ERIC Identifier: ED355859
Publication Date: 1992-09-00
Author: Tack, Martha W. - Patitu, Carol L.
Source: ERIC Clearinghouse on Higher Education Washington DC.| BBB27915 _ George Washington Univ. Washington DC. School of Education and Human Development.

Faculty Job Satisfaction: Women and Minorities in Peril. ERIC Digest.

Until relatively recently, most research about job satisfaction was completed in the industrial sector, with attempts often made to adapt findings to higher education. Given the impending shortage of prospective faculty to fill the numerous vacancies that will exist by 2000, the topics of job satisfaction for faculty, recruitment, and retention must be given priority attention. Further, the faculty of the future must reflect the diversity of the population to be served by colleges and universities; consequently, immediate actions must be taken to ensure that the faculty position is attractive to women and minorities alike.


Beginning in 2000 and continuing for several decades, a serious shortage will exist of persons to fill vacant faculty positions, with women and minorities clearly underrepresented in a variety of disciplines. Only a few minorities are now in the academic pipeline, and women and minorities who complete the doctorate often choose other occupations because they do not view the faculty position as a viable career choice. Clearly, salaries lag behind those offered by other professions, the faculty position does not command the revered status it once did, and many current faculty are dissatisfied with their choice of career. Unquestionably, such problems will dramatically affect the ability of colleges and universities to attract, nurture, develop, and retain women and minority faculty (Jones and Nowotny 1990). Consequently, institutional officials and current faculty in higher education must recognize the factors that lead to job dissatisfaction among faculty and eliminate them; conversely, they must recognize the factors that increase job satisfaction and enhance them.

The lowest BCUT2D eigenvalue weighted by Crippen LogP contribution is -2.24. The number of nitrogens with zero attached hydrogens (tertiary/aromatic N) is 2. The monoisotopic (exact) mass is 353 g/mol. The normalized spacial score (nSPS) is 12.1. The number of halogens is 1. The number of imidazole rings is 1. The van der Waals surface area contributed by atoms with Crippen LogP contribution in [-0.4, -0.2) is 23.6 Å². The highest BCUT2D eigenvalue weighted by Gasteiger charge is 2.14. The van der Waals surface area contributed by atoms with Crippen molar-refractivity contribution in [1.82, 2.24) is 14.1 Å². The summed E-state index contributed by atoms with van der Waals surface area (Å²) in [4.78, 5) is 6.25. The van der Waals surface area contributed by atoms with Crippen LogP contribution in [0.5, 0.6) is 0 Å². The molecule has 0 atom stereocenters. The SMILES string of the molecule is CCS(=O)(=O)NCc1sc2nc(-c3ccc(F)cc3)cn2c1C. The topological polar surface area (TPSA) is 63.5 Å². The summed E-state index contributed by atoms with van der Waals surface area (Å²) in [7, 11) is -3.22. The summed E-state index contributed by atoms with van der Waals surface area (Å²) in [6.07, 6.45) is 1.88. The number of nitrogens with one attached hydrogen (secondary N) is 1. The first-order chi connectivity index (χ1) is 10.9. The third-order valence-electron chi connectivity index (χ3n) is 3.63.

Internal stressors on faculty include achievement and recognition for achievement, autonomy, growth and development, the quality of students, the reputation of the institution and one's colleagues, responsibility, the interaction between students and teachers and its effect on students' learning, and the work itself. Factors in the workplace that prevent job dissatisfaction describe relationships to the context or environment in which individuals work, representing such variables as interpersonal relationships, salary, tenure, policies and administration, rank, supervision, working conditions, the "fit" between the faculty role and the person involved, and collective bargaining. Life-style stressors usually have a more dramatic effect on women than men because of societal norms about the priority women should place on their families. The list of life-style stressors is enormous but includes such items as child care, elder care, and physical as well as mental health; in addition, demands from the family and household, such as marriage and children, dual-career/commuting marriages, and domestic responsibilities, dramatically affect the satisfaction and productivity of women faculty.